Battle of Oriskany Anniversary Honors American Defenders of the Mohawk Valley
The Battle of Oriskany – A Movement that Created an Independent America
After years of struggling without representation against an increasingly taxing king and aristocracy in England, many citizens in the American colonies united to take a stand, enumerate their grievances, and declare their independence from the established order. This movement led to the Battle of Oriskany.
But not all of the colonials agreed. Some were beholden to, or too comfortable with the establishment, so they decided to remain loyal to it. Many more were simply too afraid of the consequences of standing up to power, or change itself.
Just one year after the Declaration of Independence there was a terrible struggle between the establishment loyalists and the innovation patriots right here in central New York. Today marks the Anniversary of the Battle of Oriskany.
On August 5, 1777 – 239 years ago – our patriot forbears led by General Nicholas Herkimer left the comfort of their shops, farms and homes, and set out to defend the Mohawk Valley against the English Army, their loyalist colonials and their native-American allies.
General Herkimer and many of his militia were killed in one of the bloodiest battles in all the Revolutionary War. But their efforts helped thwart the English plan to take Champlain and the Hudson to divide the colonies and smother their hopes of a better future. Their struggle eventually paid off in a Patriot victory over England and in creating an independent America.
Over the following two-plus centuries this movement grew into the strongest democracy in history and into the American Dream of freedom, opportunity and security for all.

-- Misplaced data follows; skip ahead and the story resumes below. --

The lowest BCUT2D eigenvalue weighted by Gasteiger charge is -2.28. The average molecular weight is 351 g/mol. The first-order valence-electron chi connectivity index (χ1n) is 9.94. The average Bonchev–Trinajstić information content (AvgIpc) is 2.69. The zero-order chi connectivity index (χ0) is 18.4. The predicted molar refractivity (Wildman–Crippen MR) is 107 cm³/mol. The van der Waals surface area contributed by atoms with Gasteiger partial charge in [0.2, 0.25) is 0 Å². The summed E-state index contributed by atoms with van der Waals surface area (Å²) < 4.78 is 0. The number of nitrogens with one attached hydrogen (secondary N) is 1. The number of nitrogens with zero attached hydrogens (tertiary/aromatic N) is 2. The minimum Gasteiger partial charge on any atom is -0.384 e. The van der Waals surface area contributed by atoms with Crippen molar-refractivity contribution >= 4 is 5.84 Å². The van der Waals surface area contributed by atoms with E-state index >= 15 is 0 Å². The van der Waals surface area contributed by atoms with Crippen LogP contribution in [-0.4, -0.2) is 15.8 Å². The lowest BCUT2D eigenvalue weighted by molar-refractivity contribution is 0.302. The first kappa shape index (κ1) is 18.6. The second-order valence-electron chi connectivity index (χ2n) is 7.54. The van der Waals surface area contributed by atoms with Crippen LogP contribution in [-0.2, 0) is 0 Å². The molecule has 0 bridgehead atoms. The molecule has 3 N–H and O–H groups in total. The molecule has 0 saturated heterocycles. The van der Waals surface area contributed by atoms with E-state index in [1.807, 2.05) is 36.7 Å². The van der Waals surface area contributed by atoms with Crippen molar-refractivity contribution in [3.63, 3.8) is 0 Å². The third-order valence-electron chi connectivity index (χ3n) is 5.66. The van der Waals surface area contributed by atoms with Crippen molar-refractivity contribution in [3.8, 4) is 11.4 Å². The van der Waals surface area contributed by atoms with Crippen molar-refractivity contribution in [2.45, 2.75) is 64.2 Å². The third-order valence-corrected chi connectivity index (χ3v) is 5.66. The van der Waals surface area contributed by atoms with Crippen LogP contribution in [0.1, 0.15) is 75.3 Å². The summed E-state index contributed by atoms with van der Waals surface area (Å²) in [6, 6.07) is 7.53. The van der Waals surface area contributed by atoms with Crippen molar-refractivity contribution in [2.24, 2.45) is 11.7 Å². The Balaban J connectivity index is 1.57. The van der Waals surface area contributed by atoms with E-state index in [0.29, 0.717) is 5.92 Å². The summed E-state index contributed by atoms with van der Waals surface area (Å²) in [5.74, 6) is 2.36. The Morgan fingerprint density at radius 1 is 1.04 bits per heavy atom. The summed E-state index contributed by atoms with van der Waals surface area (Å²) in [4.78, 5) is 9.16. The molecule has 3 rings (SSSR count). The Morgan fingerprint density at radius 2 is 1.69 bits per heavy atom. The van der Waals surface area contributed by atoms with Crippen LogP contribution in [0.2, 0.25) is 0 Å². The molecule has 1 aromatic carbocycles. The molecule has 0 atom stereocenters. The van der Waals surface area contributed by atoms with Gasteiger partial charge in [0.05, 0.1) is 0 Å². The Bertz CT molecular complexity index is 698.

But today our countrymen are as divided as then. Our democracy has withered into a dupololy of establishments we call Republican and Democrat. Both parties have betrayed the American Middle Class as opportunity, wealth and income have gone to only a tiny fraction of the population. The people are angry and confused as to how best move forward. Some long for better days from the past – others look to the future to provide better opportunity.
Both parties – and nearly all politicians running for offices – claim they know our pain, know we need better jobs, and claim they know how to create them.
The name Herkimer lives on around us – a village and even a county are named for him. But as we stand here at the birthplace of General Herkimer and contemplate his and his men’s fate, their sacrifice, and their legacy – let’s also remember our obligation to honor our earliest military veterans. We all have a duty to carry the struggle of democracy forward, stay engaged in the political process by learning about all options, and exercise our right to vote in November.
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